Date of Conferral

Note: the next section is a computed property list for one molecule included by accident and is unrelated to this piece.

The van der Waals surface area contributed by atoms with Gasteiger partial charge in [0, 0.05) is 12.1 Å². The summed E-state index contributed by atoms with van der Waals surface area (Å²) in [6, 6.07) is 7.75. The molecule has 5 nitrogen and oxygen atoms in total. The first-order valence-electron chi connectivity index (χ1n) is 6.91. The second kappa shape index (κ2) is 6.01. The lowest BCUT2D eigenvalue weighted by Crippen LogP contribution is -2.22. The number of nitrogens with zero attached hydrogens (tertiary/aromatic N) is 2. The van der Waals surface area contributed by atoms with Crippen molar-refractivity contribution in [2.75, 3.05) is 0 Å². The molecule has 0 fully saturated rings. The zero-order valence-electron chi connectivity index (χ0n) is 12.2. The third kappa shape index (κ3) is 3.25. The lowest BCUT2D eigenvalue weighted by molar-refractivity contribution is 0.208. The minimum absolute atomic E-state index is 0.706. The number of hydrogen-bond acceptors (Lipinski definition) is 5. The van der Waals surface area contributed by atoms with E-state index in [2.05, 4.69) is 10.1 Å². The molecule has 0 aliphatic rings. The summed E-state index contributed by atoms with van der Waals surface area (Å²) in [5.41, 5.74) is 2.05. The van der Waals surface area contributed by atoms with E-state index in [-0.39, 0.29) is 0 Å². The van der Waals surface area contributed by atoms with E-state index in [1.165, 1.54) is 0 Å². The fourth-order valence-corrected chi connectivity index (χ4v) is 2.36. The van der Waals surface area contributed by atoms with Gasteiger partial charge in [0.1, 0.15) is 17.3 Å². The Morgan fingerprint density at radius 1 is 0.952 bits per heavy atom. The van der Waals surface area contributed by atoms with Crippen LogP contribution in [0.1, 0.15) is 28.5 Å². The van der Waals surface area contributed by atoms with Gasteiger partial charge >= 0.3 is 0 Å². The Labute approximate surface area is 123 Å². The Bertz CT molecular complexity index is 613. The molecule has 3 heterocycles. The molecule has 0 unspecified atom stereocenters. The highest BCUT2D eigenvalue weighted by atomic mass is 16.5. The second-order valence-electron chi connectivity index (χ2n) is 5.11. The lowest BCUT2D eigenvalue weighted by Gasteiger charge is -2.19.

Although adolescents experience psychological difficulty at a rate higher than any other age group, most do not get the support they need. The purpose of this study was to explore perceptions about barriers, facilitating factors, and help-seeking preferences for psychological support among adolescents. This study involved Best, Gil-Rodriguez, Manktelow, and Taylor’s conceptual framework pathways to online help-seeking to help explain adolescents’ perceptions of factors that influence them seeking support as well as identify pathways for support. A qualitative meta-synthesis design was used to synthesize findings of individual qualitative studies into themes around the central phenomenon of adolescent help-seeking. Data were collected by conducting an exhaustive literature review that initially identified 634 potential records, 16 of which met the specific inclusion criteria. The findings of this study indicate that adolescents identify 2 distinct pathways for support: formal and informal sources. Adolescents in the studies identified preferred informal sources of support as family (most often mothers), and school personnel (most often teachers), and most did not see formal sources as a viable option. Trust emerged as a primary factor in who, if anyone, adolescents chose to seek emotional support from. Other indicators of help-seeking included self-reliance, mental health literacy, stigma, and helper characteristics. Social change implications of this study include encouraging opportunities for schools to promote help-seeking by increasing mental health literacy for both students and staff and collaborating with families and professionals to promote transition to formal services.